The Architecture of Upheaval: These Powerful Drawings Visualize the Fragmented Experience of Migrants

By including rich examples of international architecture and design into his drawings, Wakelin depicts an urban tapestry that has been greatly enriched by diversity.

Pat Finn Pat Finn

Evan Wakelin, an architecture student at the University of Toronto, has put on an exhibition that has people talking. In a series of unique drawings he completed as an academic project, Wakelin explores the lives of Toronto’s migrants, integrating depictions of the kinds of residences they inhabit in their adopted city with those they leave behind.

“The drawings illustrate hypothetical migrations to the city, whereby the original home of the migrant is layered with their current home within the city of Toronto,” explained Wakelin in a paper that accompanied the exhibition. “This intersection of past and present, over different geographical locations, describes a divided identity where the sense of belonging and sentiment exist somewhere in between.”

Each drawing contains a standard-issue Toronto home interspersed with a representative home from another city such as Damascus, Mumbai or Birmingham. The combination of colored and grayscale segments indicates the diversity of experience migrants bring to their adopted cities.

“The drawings suggest not only an intersection of architecture, but one of climate, sound, smell and taction,” said Wakelin. “The end result is a structure that bridges this fragmentation, a unified sense of home, which can exist only within the human mind.”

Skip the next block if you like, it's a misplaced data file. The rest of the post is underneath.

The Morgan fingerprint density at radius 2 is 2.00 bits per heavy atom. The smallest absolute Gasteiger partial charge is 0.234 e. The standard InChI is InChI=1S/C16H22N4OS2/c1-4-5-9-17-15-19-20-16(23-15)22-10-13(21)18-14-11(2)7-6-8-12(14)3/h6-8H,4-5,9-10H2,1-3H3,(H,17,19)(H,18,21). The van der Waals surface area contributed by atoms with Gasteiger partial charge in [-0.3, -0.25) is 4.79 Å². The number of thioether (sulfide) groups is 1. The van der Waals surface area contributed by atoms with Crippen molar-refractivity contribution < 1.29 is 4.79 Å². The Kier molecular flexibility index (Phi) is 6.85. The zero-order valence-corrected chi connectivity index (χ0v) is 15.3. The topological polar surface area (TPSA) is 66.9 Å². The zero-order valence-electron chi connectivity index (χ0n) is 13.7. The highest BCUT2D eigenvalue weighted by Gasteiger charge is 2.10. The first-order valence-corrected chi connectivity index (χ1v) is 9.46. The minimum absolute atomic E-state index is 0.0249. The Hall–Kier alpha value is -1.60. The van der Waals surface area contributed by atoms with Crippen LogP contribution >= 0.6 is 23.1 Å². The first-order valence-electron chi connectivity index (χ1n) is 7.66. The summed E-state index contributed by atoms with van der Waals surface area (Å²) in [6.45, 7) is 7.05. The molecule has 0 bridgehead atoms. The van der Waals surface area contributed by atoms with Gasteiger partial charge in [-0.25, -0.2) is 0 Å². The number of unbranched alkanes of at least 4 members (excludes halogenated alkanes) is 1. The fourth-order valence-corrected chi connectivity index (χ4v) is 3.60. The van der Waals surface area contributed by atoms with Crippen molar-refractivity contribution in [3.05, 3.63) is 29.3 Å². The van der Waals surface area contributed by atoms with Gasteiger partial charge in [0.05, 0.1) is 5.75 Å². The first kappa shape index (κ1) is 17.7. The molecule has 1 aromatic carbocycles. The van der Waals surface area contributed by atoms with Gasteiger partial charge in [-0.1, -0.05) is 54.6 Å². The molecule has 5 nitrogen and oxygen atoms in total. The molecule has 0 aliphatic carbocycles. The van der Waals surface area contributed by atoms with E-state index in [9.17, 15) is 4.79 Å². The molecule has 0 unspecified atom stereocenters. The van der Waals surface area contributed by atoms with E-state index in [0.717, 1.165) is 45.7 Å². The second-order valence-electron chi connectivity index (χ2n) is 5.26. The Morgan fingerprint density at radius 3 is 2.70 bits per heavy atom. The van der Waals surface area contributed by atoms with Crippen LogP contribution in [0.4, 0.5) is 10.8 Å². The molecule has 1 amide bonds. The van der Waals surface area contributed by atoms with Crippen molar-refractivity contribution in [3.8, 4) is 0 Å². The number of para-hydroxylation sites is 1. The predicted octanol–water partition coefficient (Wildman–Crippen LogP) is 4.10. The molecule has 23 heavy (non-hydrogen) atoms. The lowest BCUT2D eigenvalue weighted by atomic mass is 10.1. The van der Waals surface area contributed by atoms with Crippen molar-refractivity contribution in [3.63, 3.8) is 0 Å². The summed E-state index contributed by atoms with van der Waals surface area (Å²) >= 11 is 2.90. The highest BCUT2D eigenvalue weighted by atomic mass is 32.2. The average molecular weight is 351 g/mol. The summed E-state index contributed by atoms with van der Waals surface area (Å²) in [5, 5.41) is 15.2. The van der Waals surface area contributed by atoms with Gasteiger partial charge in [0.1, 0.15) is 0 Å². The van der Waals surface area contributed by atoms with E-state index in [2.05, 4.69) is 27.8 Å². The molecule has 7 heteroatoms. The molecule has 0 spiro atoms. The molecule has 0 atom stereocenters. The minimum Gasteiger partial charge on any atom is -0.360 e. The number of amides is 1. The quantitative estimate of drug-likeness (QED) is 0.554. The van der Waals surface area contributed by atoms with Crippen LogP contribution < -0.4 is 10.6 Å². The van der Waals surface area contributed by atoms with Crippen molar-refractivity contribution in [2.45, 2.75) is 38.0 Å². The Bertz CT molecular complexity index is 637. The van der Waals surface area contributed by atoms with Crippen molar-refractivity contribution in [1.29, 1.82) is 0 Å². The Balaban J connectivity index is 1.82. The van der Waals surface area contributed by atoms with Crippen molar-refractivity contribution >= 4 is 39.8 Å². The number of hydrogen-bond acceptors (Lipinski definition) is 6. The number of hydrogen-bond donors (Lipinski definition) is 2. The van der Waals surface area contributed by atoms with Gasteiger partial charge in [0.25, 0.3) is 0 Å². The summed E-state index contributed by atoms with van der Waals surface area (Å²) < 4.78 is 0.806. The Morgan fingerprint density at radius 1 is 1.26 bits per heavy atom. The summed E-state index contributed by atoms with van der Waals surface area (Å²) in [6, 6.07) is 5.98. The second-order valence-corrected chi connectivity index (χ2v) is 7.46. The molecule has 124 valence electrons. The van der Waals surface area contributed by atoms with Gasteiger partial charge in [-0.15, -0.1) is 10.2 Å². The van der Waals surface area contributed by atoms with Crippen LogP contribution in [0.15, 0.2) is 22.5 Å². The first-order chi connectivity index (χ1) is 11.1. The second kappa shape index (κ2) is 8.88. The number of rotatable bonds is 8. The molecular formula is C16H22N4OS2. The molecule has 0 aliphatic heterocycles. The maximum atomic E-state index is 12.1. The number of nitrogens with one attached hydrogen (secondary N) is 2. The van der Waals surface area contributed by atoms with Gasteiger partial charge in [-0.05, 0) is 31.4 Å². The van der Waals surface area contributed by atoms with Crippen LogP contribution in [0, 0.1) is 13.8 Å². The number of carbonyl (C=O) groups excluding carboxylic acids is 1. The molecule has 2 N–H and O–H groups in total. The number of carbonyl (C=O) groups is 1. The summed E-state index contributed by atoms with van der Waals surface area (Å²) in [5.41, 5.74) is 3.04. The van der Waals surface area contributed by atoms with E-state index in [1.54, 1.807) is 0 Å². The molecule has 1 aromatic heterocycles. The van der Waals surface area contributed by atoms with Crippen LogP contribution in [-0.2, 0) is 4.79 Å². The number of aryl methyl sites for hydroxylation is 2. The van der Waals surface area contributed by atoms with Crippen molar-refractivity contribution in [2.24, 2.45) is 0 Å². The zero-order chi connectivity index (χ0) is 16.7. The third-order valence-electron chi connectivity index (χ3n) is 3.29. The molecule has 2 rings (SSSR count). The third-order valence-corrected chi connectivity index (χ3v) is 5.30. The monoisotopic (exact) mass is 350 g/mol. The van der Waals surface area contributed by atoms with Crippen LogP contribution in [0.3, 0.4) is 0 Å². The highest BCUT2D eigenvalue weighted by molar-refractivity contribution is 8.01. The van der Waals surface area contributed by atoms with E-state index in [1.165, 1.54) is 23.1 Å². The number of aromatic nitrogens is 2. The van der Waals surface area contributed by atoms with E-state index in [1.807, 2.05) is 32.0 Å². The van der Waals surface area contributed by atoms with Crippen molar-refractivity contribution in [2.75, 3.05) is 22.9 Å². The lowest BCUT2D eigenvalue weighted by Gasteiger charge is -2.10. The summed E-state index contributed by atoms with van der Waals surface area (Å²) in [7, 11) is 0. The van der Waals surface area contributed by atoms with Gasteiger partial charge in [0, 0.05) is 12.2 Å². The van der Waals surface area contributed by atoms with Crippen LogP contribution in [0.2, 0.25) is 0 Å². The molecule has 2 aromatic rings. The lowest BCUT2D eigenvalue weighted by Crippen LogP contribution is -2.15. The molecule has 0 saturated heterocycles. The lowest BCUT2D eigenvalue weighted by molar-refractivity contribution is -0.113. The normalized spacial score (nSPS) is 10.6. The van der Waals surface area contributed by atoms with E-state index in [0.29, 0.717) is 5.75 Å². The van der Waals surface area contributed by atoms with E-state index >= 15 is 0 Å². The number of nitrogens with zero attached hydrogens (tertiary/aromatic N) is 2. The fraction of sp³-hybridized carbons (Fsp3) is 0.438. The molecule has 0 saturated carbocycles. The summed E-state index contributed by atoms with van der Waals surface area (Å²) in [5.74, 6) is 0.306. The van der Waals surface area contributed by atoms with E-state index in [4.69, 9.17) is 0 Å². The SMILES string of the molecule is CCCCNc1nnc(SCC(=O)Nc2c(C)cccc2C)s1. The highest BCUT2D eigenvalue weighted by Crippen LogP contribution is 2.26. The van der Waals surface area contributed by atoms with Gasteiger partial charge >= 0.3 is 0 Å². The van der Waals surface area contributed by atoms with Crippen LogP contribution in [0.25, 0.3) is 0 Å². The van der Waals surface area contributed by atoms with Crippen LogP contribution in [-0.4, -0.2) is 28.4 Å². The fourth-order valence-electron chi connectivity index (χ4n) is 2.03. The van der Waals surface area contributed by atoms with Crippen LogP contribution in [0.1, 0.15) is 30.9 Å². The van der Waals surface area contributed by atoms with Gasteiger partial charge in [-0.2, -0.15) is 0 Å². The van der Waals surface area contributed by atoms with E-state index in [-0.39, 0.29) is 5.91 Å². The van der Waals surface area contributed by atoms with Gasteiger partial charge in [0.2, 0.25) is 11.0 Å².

By including rich examples of international architecture and design into his drawings, Wakelin depicts an urban tapestry that has been greatly enriched by diversity. However, the fact that the houses are quite literally “divided” in these drawings might represent another side of the story, which is that immigration can be a difficult experience for migrants, especially those who are not made to feel welcome in their adopted cities.

For the title of his project, Wakelin chose the German word Sehnsucht, which refers to a nostalgic yearning for something that has been lost. “As people move from one city to the next, they leave behind friends, family and experiences,” Wakelin explained. “However, they remain connected to these places through memory, correspondence and revisitation.”

With globalization, populations move more fluidly than ever. Wakelin’s project is an attempt to empathize with the immigrant experience. Hopefully the project can help foster a dialogue between native Torontonians and recent arrivals.

Images via Dezeen

Pat Finn Author: Pat Finn
Pat Finn is a high school English teacher and a freelance writer on art, architecture, and film. He believes, with Orwell, that "good prose is like a windowpane," but his study of architecture has shown him that a window is only as good as the landscape it looks out on. Pat is based in the New York metro area.
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